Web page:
20190120_150640.jpgToday I have a review of Ayesha at Last by Uzma Jalaluddin, publishing on June 4, 2019 via Berkley Pub!

My Thoughts:

Ayesha at Last is a modern-day retelling of Pride and Prejudice with a Muslim main character. 

Ayesha is a modern Muslim and dreams of being a poet, but she has to forgo those dreams at the moment to pay her uncle back. She’s become a teacher. 

Ayesha lives with her Muslim family who constantly remind her of potential marriage and that one of her cousins is currently turning down yet another marriage proposal. 

Ayesha meets Khalid, and she is struck by his charm instantly. But at the same time, she’s turned off by how conservative and judgmental he can be. His family is also the subject of gossip in the community.

Will Ayesha find love with the flawed Khalid? Will Khalid fall for a modern Muslim woman, one who tests the boundaries of his faith and that of his devout family? Ayesha is devout, too, but Khalid is practicing the Muslim faith entirely in the traditional sense…until he meets Ayesha. 

I absolutely loved the culture embedded in Ayesha at Last. It was a learning experience that one can be Muslim and devout but also traditional versus non traditional. The back and forth between the two families was so much fun. The humor was precious and witty, and I loved how similar, but yet original, this felt by comparison to Pride and Prejudice.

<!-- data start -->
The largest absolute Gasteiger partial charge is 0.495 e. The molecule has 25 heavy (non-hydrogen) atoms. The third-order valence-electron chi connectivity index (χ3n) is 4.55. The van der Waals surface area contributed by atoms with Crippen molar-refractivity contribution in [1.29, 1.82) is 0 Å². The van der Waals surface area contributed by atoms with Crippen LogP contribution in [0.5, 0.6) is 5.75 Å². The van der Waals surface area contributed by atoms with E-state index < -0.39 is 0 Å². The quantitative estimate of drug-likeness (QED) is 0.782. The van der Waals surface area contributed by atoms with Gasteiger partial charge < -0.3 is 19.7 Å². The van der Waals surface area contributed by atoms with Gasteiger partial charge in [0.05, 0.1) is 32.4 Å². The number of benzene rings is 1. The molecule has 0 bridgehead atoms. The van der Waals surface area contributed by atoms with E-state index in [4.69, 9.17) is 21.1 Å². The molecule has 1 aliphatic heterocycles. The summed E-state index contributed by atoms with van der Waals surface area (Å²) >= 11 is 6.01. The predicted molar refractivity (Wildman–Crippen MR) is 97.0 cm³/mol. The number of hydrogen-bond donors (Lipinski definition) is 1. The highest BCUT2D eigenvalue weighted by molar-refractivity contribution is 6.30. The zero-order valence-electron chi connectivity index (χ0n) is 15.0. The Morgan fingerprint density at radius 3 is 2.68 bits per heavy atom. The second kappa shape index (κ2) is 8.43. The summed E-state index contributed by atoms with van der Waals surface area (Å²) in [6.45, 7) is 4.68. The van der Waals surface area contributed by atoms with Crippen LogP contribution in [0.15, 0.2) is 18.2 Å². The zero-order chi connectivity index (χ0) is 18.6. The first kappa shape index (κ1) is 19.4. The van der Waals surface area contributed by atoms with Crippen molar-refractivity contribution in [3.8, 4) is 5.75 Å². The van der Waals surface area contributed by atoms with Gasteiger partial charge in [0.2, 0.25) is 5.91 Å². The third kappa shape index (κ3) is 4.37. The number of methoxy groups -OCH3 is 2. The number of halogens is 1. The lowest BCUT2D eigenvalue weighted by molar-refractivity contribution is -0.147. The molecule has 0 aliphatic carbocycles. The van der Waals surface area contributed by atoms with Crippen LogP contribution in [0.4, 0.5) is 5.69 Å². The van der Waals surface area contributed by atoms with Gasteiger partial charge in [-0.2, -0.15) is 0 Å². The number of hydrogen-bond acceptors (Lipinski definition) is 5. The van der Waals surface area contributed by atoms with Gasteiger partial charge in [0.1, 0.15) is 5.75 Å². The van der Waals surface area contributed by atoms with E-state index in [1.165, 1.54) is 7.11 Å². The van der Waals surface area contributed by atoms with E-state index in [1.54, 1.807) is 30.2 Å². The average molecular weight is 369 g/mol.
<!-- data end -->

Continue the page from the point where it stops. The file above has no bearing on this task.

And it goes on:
Overall, this is a stunning and enlightening retelling, one that I will cherish my experience, and I’m so grateful this story was told. I hope we will see more retellings of this quality in the future from Jalaluddin. Sign me up! 

I received a complimentary copy. All opinions are my own. 


A modern-day Muslim Pride and Prejudice for a new generation of love.

Ayesha Shamsi has a lot going on. Her dreams of being a poet have been set aside for a teaching job so she can pay off her debts to her wealthy uncle. She lives with her boisterous Muslim family and is always being reminded that her flighty younger cousin, Hafsa, is close to rejecting her one hundredth marriage proposal. Though Ayesha is lonely, she doesn’t want an arranged marriage. Then she meets Khalid who is just as smart and handsome as he is conservative and judgmental. She is irritatingly attracted to someone who looks down on her choices and dresses like he belongs in the seventh century.

Ayesha is torn between how she feels about the straightforward Khalid and the unsettling new gossip she hears about his family. Looking into the rumors, she finds she has to deal with not only what she discovers about Khalid, but also the truth she realizes about herself.

Have you read Ayesha at Last, or is it on your TBR? Happy Reading! ~ Jennifer THR